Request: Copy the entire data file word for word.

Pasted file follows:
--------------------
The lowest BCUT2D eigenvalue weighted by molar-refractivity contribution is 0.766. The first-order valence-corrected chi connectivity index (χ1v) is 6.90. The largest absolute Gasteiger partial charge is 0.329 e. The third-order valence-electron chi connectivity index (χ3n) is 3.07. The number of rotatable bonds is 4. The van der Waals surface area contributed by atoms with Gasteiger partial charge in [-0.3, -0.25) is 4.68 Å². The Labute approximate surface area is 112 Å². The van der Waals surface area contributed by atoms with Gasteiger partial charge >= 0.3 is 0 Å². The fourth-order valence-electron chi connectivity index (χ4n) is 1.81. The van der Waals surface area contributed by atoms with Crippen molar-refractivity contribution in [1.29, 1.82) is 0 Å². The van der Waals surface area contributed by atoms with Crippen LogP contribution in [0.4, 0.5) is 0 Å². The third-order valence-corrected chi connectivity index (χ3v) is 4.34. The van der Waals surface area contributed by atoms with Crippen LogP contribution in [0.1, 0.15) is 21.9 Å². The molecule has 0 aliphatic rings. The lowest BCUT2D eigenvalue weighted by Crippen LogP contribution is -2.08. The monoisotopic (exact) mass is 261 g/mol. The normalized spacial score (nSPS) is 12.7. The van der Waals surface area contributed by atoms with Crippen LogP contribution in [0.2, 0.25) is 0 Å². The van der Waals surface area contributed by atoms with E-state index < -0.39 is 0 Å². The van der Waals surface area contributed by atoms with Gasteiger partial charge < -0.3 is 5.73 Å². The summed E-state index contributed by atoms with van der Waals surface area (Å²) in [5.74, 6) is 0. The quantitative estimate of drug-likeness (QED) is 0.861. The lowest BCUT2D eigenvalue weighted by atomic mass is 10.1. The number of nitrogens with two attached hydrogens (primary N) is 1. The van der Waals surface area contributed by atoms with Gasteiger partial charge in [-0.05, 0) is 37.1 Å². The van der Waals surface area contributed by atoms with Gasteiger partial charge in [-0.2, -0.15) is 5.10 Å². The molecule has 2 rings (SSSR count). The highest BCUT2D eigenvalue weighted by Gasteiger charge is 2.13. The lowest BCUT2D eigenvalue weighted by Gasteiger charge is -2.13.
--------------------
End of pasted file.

The lowest BCUT2D eigenvalue weighted by molar-refractivity contribution is 0.766. The first-order valence-corrected chi connectivity index (χ1v) is 6.90. The largest absolute Gasteiger partial charge is 0.329 e. The third-order valence-electron chi connectivity index (χ3n) is 3.07. The number of rotatable bonds is 4. The van der Waals surface area contributed by atoms with Gasteiger partial charge in [-0.3, -0.25) is 4.68 Å². The Labute approximate surface area is 112 Å². The van der Waals surface area contributed by atoms with Gasteiger partial charge >= 0.3 is 0 Å². The fourth-order valence-electron chi connectivity index (χ4n) is 1.81. The van der Waals surface area contributed by atoms with Crippen molar-refractivity contribution in [1.29, 1.82) is 0 Å². The van der Waals surface area contributed by atoms with Crippen LogP contribution in [0.4, 0.5) is 0 Å². The third-order valence-corrected chi connectivity index (χ3v) is 4.34. The van der Waals surface area contributed by atoms with Crippen LogP contribution in [0.1, 0.15) is 21.9 Å². The molecule has 0 aliphatic rings. The lowest BCUT2D eigenvalue weighted by Crippen LogP contribution is -2.08. The monoisotopic (exact) mass is 261 g/mol. The normalized spacial score (nSPS) is 12.7. The van der Waals surface area contributed by atoms with Crippen LogP contribution in [0.2, 0.25) is 0 Å². The van der Waals surface area contributed by atoms with E-state index < -0.39 is 0 Å². The van der Waals surface area contributed by atoms with Gasteiger partial charge < -0.3 is 5.73 Å². The summed E-state index contributed by atoms with van der Waals surface area (Å²) in [5.74, 6) is 0. The quantitative estimate of drug-likeness (QED) is 0.861. The lowest BCUT2D eigenvalue weighted by atomic mass is 10.1. The number of nitrogens with two attached hydrogens (primary N) is 1. The van der Waals surface area contributed by atoms with Gasteiger partial charge in [-0.05, 0) is 37.1 Å². The van der Waals surface area contributed by atoms with Gasteiger partial charge in [-0.2, -0.15) is 5.10 Å². The molecule has 2 rings (SSSR count). The highest BCUT2D eigenvalue weighted by Gasteiger charge is 2.13. The lowest BCUT2D eigenvalue weighted by Gasteiger charge is -2.13.